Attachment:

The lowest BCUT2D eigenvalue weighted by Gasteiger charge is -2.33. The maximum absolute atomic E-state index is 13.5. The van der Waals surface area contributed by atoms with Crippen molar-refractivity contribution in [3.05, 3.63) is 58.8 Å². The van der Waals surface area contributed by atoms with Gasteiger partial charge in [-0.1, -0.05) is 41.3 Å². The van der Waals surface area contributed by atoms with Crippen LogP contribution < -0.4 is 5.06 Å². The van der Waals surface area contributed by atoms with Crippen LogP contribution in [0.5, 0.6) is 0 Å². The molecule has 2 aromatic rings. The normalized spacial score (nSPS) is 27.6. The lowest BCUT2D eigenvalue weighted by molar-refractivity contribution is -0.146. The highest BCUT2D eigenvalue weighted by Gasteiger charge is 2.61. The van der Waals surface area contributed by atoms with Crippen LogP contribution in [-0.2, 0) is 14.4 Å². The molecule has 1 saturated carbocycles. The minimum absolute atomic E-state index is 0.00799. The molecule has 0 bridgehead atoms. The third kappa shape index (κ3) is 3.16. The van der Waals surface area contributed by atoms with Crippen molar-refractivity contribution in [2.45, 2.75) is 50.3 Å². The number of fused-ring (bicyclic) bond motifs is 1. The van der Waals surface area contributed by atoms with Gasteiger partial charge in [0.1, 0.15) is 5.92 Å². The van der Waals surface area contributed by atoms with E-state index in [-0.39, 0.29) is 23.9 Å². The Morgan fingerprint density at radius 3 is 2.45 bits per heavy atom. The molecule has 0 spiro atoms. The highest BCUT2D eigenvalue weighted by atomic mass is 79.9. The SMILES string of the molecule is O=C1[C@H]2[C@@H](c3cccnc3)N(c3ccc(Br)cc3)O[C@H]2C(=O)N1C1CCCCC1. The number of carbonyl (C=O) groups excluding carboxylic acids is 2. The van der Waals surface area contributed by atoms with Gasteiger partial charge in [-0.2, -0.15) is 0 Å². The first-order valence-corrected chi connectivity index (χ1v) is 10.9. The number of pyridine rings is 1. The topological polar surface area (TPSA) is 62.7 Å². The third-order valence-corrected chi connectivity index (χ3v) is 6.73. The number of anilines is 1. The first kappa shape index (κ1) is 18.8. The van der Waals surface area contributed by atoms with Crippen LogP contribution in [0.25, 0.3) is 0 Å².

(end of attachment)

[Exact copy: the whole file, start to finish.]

The lowest BCUT2D eigenvalue weighted by Gasteiger charge is -2.33. The maximum absolute atomic E-state index is 13.5. The van der Waals surface area contributed by atoms with Crippen molar-refractivity contribution in [3.05, 3.63) is 58.8 Å². The van der Waals surface area contributed by atoms with Gasteiger partial charge in [-0.1, -0.05) is 41.3 Å². The van der Waals surface area contributed by atoms with Crippen LogP contribution < -0.4 is 5.06 Å². The van der Waals surface area contributed by atoms with Crippen LogP contribution in [0.5, 0.6) is 0 Å². The molecule has 2 aromatic rings. The normalized spacial score (nSPS) is 27.6. The lowest BCUT2D eigenvalue weighted by molar-refractivity contribution is -0.146. The highest BCUT2D eigenvalue weighted by Gasteiger charge is 2.61. The van der Waals surface area contributed by atoms with Crippen LogP contribution in [-0.2, 0) is 14.4 Å². The molecule has 1 saturated carbocycles. The minimum absolute atomic E-state index is 0.00799. The molecule has 0 bridgehead atoms. The third kappa shape index (κ3) is 3.16. The van der Waals surface area contributed by atoms with Crippen molar-refractivity contribution in [2.45, 2.75) is 50.3 Å². The number of fused-ring (bicyclic) bond motifs is 1. The van der Waals surface area contributed by atoms with Gasteiger partial charge in [0.1, 0.15) is 5.92 Å². The van der Waals surface area contributed by atoms with E-state index in [-0.39, 0.29) is 23.9 Å². The Morgan fingerprint density at radius 3 is 2.45 bits per heavy atom. The molecule has 0 spiro atoms. The highest BCUT2D eigenvalue weighted by atomic mass is 79.9. The SMILES string of the molecule is O=C1[C@H]2[C@@H](c3cccnc3)N(c3ccc(Br)cc3)O[C@H]2C(=O)N1C1CCCCC1. The number of carbonyl (C=O) groups excluding carboxylic acids is 2. The van der Waals surface area contributed by atoms with Gasteiger partial charge in [-0.2, -0.15) is 0 Å². The first-order valence-corrected chi connectivity index (χ1v) is 10.9. The number of pyridine rings is 1. The topological polar surface area (TPSA) is 62.7 Å². The third-order valence-corrected chi connectivity index (χ3v) is 6.73. The number of anilines is 1. The first kappa shape index (κ1) is 18.8. The van der Waals surface area contributed by atoms with Crippen LogP contribution in [0.25, 0.3) is 0 Å².